• Judy I guess there’s not one of us that doesn’t have a retrospective wish list. Great idea to specify the furniture and its significance. I’ve never heard of beefwood before.

  3. I am still haunted as my own carelessness and disregard caused the loss of turn of the century heirlooms; my grandmother’s prized elocution book and the set of dolls and doll clothes made for my twin aunts. We moved out to a rustic ranch with limited resources, no electricity or running water. The roof of the pump house where I “stored” my treasures blew off and rain drenched and ruined these items that even then I loved. My mother let me know in no uncertain terms that I should have left these items safe in her possession. Sadly, that was true.

    • Oh Joan, I feel so sad for you …to lose them was punishment enough. I do try to tell myself that we hold the memories in our hearts as you so plainly do. The problem is that life gets in the way and the pump house roof going west is one of those horrid things. My clippings seem quite insignificant. Virtual sympathy hugs. Pauleen

  4. I also can really relate to this post. There are so many things that have been lost over the years–and so many questions that I should have asked but never thought of until it was too late. But I guess that in some strange way, all of the things that I’ve lost, makes me value more what I have.

  5. It wasn’t so much a family heirloom as a person – my great aunt died within a few weeks of me starting research my family history. There were so many questions I would have asked her…

    • I hadn’t thought of an heirloom as a person but you’re very right – I wish I’d been interested enough to ask my grandparents about their lives and history. Perhaps your great-aunt’s death was the trigger for starting on this journey so not altogether a loss.

  6. Ah yes….the ‘ones that got away’ are so often the most longed for and most treasured. My elderly aunt – a nun who died aged 90- so regularly asked if I had ever seen the patchwork quilt so loving created by her mother, who died when my aunt was only 12. Although I was born into the same house some 14 years after my aunt joined the convent, I do recall the quilt being on my bed when I was quite young. Then I suspect it must have been thrown away. A precious link with the past gone forever.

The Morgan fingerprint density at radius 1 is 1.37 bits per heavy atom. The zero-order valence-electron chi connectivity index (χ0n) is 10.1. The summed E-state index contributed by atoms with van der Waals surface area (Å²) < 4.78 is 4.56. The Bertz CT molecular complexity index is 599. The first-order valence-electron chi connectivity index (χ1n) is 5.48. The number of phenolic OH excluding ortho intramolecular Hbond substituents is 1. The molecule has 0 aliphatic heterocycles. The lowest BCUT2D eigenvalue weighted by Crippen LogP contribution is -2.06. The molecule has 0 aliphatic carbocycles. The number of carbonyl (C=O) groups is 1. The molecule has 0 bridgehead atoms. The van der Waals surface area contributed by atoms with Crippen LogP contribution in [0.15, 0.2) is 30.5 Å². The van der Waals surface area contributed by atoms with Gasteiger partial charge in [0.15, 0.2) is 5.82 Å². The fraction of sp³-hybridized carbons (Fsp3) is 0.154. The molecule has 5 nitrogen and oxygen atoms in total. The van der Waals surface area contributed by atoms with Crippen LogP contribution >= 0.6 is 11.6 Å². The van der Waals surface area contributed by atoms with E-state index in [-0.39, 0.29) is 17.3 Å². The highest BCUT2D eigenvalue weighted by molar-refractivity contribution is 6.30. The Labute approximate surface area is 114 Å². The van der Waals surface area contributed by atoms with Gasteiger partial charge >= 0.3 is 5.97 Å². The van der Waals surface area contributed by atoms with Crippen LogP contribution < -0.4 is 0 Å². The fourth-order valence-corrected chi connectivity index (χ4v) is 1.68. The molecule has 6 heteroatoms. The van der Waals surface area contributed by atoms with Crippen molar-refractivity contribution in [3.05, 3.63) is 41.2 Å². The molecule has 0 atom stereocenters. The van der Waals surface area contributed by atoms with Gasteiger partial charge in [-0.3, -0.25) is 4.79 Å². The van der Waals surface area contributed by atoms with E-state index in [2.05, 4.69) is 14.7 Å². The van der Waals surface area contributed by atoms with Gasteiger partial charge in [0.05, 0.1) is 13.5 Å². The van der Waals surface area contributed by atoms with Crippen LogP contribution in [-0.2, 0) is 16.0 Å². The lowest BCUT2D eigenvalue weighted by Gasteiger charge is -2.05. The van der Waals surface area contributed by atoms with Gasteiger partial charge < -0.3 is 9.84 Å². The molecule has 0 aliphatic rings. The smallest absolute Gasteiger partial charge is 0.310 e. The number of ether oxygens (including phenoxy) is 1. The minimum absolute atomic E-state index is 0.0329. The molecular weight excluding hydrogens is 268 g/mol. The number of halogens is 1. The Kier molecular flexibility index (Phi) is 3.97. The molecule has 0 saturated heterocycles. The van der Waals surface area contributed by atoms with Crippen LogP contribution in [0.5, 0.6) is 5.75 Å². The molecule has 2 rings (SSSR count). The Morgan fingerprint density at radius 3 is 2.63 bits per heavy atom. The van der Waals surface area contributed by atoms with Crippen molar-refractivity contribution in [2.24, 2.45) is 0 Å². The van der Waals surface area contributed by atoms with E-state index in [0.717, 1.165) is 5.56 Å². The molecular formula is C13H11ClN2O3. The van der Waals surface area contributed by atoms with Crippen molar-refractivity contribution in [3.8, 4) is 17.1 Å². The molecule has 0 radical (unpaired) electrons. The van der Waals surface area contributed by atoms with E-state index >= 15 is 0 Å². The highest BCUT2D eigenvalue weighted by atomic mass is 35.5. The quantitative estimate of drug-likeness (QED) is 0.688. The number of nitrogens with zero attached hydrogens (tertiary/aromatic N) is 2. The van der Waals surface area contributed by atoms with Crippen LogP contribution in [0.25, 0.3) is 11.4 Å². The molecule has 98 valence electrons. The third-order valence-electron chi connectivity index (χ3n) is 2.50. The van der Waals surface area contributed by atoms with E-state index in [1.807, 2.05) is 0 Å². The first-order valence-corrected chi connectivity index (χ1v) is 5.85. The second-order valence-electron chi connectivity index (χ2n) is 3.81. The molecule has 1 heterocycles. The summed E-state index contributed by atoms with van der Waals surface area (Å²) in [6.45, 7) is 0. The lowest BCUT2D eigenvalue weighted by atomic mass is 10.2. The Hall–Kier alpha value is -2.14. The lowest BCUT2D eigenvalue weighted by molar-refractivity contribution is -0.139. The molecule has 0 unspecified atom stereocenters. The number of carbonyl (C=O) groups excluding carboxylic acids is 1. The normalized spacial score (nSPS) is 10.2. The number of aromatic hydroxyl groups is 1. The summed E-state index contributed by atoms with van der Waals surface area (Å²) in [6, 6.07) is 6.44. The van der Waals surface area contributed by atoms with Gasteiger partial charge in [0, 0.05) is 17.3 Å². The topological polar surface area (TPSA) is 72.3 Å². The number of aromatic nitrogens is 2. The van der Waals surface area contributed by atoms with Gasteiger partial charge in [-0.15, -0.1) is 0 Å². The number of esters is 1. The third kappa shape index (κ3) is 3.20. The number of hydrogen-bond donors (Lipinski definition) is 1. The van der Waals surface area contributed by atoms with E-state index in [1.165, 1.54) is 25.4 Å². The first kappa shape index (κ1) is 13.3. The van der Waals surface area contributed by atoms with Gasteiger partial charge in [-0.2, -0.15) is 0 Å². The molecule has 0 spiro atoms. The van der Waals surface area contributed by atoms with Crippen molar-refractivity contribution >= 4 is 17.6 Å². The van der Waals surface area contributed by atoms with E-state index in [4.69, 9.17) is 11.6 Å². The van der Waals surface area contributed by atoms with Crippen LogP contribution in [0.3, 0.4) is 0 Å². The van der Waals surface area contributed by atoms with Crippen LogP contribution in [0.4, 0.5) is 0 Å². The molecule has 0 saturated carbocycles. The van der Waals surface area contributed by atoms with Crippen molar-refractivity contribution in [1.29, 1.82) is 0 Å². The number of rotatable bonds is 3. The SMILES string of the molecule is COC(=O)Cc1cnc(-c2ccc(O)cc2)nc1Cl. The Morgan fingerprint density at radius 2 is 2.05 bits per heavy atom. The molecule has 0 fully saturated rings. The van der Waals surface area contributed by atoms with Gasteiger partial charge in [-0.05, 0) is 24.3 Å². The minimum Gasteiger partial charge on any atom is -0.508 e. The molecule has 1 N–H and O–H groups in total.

• I guess we long for them in part because they got away. How sad to have had the quilt thrown away. Perhaps someone else liked it enough to purloin it…preferably to think it’s gone altogether. I suspect it may have been in part because women’s work and craft was under-valued whereas men’s items were more likely to be regarded as assets but perhaps I’m being too women’s lib about it.

  7. You have certainly stirred memories in many of us…firstly, you reminded me of my own small BDM drawer which is part of one of my wall spice racks. To others, it is probably just a pile of clippings, to me it is the history of family and friends. I WILL get them out and scan those yellowing clippings… ask me in a few weeks. My heirlooms are many… crocheted doilies and runners from my grandmother and Aunts and mother in law; a key that my grandfather made for an office he added to the house he built; a metal shirt ‘bracelet’ to keep errant sleeves out of the way.. it belonged to an uncle, as did the fabulous artists paint box I’ve been entrusted with. Then there is the small suitcase which held all my grandfather’s worldly goods when he left Greece for a new life in 1904… there are many others, all so precious to me as I know their history. Most are identified, but I really must label the rest so the family will know to whom they belonged and where their new home should be.

    • What a wealth of “treasures” you have. It’s not the economic value of something that’s important but the memories attached and you have a wealth of them there. Yes, scanning and labelling seem a wise investment in passing the heritage on. It’s strange how one post can trigger people’s emotions and memories. Thanks for sharing.